A surprise big hitter among the natural sweeteners is xylitol. I say surprise because it looks and tastes like sugar so to see it as a healthy sweetener is maybe counter-intuitive. I don’t think it’s raw (someone correct me if I’m wrong) but it is natural ie made from fermented birch bark, and it has a very low GI of only 7. It’s good to use when you need a sprinkly sweetener ie on raw pancakes, on cereal or as a coating for home made sweets and truffles. This makes it so easy to avoid using sugar, even for someone with a pathologically sweet tooth like me.
Other products worth a mention include stevia and coconut nectar. These can be harder to get hold of in this country. For instance, there is stevia extract which is zero GI, zero calories, is virtually tasteless and you only need a few drops at a time. Here’s the crazy part though – while stevia is completely safe and there’s never been any record of it causing an atom of harm to anyone, and while the UK government expresses concern at the epidemic levels of obesity and diabetes, stevia is banned for use as a sweetener in this country. Why? Well, it’s not hard to work it out. As Deep Throat said in the film ‘All the Presidents Men,’ follow the money… You can get stevia leaf powder but I find the goaty flavour off-putting. The only annoying thing for me about stevia extract is that I never know how to pronounce it. Is it STEEvia or is it STEVia to rhyme with heavier. Any academic types out there who know this? Answers on a postcard please. The coconut nectar deserves a mention, even though there’s less of it about and it has a mid-range GI of about 35 but as a truly raw product and truly yummy it’s worth considering depending on your priorities.
I feel so grateful to have access to these products because I wouldn’t be able to stay raw without them, I have to be able to feed my face with sweet-tasting goodies. I celebrate them all and hope that they gain more mainstream acceptance because heaven knows, they’re desperately needed.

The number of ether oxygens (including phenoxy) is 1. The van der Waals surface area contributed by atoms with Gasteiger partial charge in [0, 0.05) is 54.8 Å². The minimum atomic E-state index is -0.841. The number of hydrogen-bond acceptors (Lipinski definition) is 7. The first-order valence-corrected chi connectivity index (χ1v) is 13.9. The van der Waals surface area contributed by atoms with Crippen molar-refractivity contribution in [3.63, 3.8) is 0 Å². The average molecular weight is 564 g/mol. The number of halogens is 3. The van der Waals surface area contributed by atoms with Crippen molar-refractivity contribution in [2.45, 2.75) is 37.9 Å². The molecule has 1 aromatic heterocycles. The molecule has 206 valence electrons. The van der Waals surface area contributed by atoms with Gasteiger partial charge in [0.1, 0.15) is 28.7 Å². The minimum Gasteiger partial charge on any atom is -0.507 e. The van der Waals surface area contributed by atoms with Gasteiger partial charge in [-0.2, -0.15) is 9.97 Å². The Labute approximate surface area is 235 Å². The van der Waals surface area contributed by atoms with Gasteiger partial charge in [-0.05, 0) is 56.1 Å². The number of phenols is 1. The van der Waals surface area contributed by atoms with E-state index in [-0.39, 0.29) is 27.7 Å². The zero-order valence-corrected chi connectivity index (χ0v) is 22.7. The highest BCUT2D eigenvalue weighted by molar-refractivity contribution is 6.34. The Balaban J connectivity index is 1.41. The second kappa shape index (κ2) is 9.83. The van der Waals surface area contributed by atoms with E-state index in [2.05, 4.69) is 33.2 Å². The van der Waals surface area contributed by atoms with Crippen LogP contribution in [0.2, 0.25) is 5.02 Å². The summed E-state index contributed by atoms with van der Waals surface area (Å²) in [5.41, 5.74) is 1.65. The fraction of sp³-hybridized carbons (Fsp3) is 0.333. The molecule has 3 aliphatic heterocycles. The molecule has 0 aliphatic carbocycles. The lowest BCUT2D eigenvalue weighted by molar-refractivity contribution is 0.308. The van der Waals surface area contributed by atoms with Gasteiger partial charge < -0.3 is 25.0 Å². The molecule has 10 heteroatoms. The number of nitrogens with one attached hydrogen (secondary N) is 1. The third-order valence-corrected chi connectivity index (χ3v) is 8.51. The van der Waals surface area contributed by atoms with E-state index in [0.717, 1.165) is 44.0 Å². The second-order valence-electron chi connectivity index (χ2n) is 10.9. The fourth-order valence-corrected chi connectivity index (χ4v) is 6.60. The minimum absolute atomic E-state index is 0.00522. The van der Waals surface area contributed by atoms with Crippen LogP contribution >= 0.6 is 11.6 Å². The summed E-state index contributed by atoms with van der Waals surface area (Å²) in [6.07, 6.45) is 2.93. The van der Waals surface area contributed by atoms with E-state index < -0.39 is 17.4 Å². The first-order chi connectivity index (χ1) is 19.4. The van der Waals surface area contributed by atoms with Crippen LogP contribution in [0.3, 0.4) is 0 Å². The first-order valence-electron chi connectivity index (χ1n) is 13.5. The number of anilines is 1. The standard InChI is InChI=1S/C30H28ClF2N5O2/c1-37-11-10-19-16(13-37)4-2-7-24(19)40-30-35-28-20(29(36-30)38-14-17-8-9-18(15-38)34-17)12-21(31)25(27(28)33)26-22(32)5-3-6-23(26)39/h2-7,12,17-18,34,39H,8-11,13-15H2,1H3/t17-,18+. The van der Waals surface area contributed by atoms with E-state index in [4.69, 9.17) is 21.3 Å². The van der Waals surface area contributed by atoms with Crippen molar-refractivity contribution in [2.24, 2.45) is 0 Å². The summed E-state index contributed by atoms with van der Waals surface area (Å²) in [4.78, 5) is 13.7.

Do you remember that children’s poem?
Here we go round the mulberry bush,
The mulberry bush,
The mulberry bush.
Here we go round the mulberry bush
On a cold and frosty morning.
Funny cos mulberries don’t grow on bushes they grow on trees!
Anyway, I want to tell you about these little beauties. Black Mulberries – as it says on the packet, these are the dried fruit for Goths. But even if you're not a Goth and hold no Goth-aspirations, you will still LOVE these!
Mulberries are a popular medicinal herb used in Traditional Chinese Medicine and are thought to support the kidney and liver.
These berries are multi-coloured geniuses. When young, they are anything from white or green to pale yellow with pink edges! When they are ripening they turn red and then slowly go from dark purple to black.
Rich in nutrients such as Vitamins C and K, iron, calcium, and fibre, black mulberries are an excellent superfood. They are also full of antioxidants, have anti-inflammatory properties and are huge in the antioxidant anthocyanin. Wow that’s a lot of ants isn’t it?
Black mulberries have a really incredible texture and taste. They do look a little teeny bit like rabbit droppings but definitely don’t taste like it even though I don’t know what rabbit droppings taste like…they might even taste nice?
Moving on, they’re very like raisins but certainly not as sweet. The taste is still sweet but not sickly sweet like raisins can be. They’d be great to use in recipes as an alternative to dates, raisins or any other sweetener. However I just eat them straight from the bag. I’m not massive on dried fruit but I have to say I’ve been going back for just another handful since I opened the bag!